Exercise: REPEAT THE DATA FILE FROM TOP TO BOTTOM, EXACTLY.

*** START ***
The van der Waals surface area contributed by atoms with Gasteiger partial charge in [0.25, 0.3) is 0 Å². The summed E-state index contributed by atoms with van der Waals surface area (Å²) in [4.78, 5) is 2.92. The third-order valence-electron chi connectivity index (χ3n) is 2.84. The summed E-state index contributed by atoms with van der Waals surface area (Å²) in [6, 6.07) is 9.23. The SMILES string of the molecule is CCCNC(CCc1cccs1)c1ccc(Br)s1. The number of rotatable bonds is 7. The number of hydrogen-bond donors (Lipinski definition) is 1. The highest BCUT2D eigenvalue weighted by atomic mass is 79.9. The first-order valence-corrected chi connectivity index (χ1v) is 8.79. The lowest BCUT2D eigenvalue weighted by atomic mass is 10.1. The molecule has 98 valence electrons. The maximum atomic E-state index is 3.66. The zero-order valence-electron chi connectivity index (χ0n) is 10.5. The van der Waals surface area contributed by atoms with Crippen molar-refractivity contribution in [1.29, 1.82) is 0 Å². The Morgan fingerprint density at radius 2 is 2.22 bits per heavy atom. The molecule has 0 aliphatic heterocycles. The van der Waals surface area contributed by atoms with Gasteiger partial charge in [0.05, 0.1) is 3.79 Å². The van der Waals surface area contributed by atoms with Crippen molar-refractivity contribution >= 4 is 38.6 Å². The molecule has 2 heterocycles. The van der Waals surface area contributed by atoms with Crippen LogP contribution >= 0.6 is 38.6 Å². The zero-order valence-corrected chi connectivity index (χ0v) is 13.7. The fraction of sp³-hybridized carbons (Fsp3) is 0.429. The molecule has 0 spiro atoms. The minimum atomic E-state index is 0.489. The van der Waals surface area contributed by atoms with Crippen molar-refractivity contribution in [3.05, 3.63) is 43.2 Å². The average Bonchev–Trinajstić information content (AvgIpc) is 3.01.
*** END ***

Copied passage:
The van der Waals surface area contributed by atoms with Gasteiger partial charge in [0.25, 0.3) is 0 Å². The summed E-state index contributed by atoms with van der Waals surface area (Å²) in [4.78, 5) is 2.92. The third-order valence-electron chi connectivity index (χ3n) is 2.84. The summed E-state index contributed by atoms with van der Waals surface area (Å²) in [6, 6.07) is 9.23. The SMILES string of the molecule is CCCNC(CCc1cccs1)c1ccc(Br)s1. The number of rotatable bonds is 7. The number of hydrogen-bond donors (Lipinski definition) is 1. The highest BCUT2D eigenvalue weighted by atomic mass is 79.9. The first-order valence-corrected chi connectivity index (χ1v) is 8.79. The lowest BCUT2D eigenvalue weighted by atomic mass is 10.1. The molecule has 98 valence electrons. The maximum atomic E-state index is 3.66. The zero-order valence-electron chi connectivity index (χ0n) is 10.5. The van der Waals surface area contributed by atoms with Crippen molar-refractivity contribution in [1.29, 1.82) is 0 Å². The Morgan fingerprint density at radius 2 is 2.22 bits per heavy atom. The molecule has 0 aliphatic heterocycles. The van der Waals surface area contributed by atoms with Gasteiger partial charge in [0.05, 0.1) is 3.79 Å². The van der Waals surface area contributed by atoms with Crippen molar-refractivity contribution >= 4 is 38.6 Å². The molecule has 2 heterocycles. The van der Waals surface area contributed by atoms with Crippen LogP contribution >= 0.6 is 38.6 Å². The zero-order valence-corrected chi connectivity index (χ0v) is 13.7. The fraction of sp³-hybridized carbons (Fsp3) is 0.429. The molecule has 0 spiro atoms. The minimum atomic E-state index is 0.489. The van der Waals surface area contributed by atoms with Crippen molar-refractivity contribution in [3.05, 3.63) is 43.2 Å². The average Bonchev–Trinajstić information content (AvgIpc) is 3.01.